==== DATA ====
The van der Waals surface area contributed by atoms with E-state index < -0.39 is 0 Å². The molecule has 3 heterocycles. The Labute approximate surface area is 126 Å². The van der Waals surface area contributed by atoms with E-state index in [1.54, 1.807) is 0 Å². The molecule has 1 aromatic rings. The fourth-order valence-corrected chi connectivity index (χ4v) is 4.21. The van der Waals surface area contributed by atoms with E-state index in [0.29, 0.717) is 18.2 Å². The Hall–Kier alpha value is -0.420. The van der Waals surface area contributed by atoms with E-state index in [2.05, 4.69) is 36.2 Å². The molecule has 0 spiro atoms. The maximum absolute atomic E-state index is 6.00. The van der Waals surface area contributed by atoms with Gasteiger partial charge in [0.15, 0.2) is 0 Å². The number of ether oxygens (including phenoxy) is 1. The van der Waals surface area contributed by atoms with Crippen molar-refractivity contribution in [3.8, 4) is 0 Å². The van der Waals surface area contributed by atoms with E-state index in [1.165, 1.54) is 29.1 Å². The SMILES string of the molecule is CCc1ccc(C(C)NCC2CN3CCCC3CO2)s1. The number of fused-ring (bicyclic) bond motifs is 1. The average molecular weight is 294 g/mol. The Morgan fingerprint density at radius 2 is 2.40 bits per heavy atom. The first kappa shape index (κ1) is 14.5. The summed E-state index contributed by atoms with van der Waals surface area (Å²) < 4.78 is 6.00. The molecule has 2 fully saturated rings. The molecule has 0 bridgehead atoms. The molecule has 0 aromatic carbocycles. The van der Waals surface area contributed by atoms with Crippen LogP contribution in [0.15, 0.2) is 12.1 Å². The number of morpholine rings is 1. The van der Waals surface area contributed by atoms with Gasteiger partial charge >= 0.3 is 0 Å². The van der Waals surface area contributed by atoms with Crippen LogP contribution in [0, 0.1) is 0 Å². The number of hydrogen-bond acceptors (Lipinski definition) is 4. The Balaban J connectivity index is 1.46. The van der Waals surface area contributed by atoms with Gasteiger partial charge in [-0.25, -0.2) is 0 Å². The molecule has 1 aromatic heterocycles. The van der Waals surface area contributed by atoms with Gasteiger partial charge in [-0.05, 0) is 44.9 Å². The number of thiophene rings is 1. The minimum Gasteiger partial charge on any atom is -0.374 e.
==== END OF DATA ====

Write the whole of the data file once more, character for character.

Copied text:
The van der Waals surface area contributed by atoms with E-state index < -0.39 is 0 Å². The molecule has 3 heterocycles. The Labute approximate surface area is 126 Å². The van der Waals surface area contributed by atoms with E-state index in [1.54, 1.807) is 0 Å². The molecule has 1 aromatic rings. The fourth-order valence-corrected chi connectivity index (χ4v) is 4.21. The van der Waals surface area contributed by atoms with E-state index in [0.29, 0.717) is 18.2 Å². The Hall–Kier alpha value is -0.420. The van der Waals surface area contributed by atoms with E-state index in [2.05, 4.69) is 36.2 Å². The molecule has 0 spiro atoms. The maximum absolute atomic E-state index is 6.00. The van der Waals surface area contributed by atoms with Gasteiger partial charge in [0.15, 0.2) is 0 Å². The number of ether oxygens (including phenoxy) is 1. The van der Waals surface area contributed by atoms with Crippen molar-refractivity contribution in [3.8, 4) is 0 Å². The van der Waals surface area contributed by atoms with E-state index in [1.165, 1.54) is 29.1 Å². The SMILES string of the molecule is CCc1ccc(C(C)NCC2CN3CCCC3CO2)s1. The number of fused-ring (bicyclic) bond motifs is 1. The average molecular weight is 294 g/mol. The Morgan fingerprint density at radius 2 is 2.40 bits per heavy atom. The first kappa shape index (κ1) is 14.5. The summed E-state index contributed by atoms with van der Waals surface area (Å²) < 4.78 is 6.00. The molecule has 2 fully saturated rings. The molecule has 0 bridgehead atoms. The molecule has 0 aromatic carbocycles. The van der Waals surface area contributed by atoms with Crippen LogP contribution in [0.15, 0.2) is 12.1 Å². The number of morpholine rings is 1. The van der Waals surface area contributed by atoms with Gasteiger partial charge >= 0.3 is 0 Å². The van der Waals surface area contributed by atoms with Crippen LogP contribution in [0, 0.1) is 0 Å². The number of hydrogen-bond acceptors (Lipinski definition) is 4. The Balaban J connectivity index is 1.46. The van der Waals surface area contributed by atoms with Gasteiger partial charge in [-0.25, -0.2) is 0 Å². The molecule has 1 aromatic heterocycles. The van der Waals surface area contributed by atoms with Gasteiger partial charge in [-0.05, 0) is 44.9 Å². The number of thiophene rings is 1. The minimum Gasteiger partial charge on any atom is -0.374 e.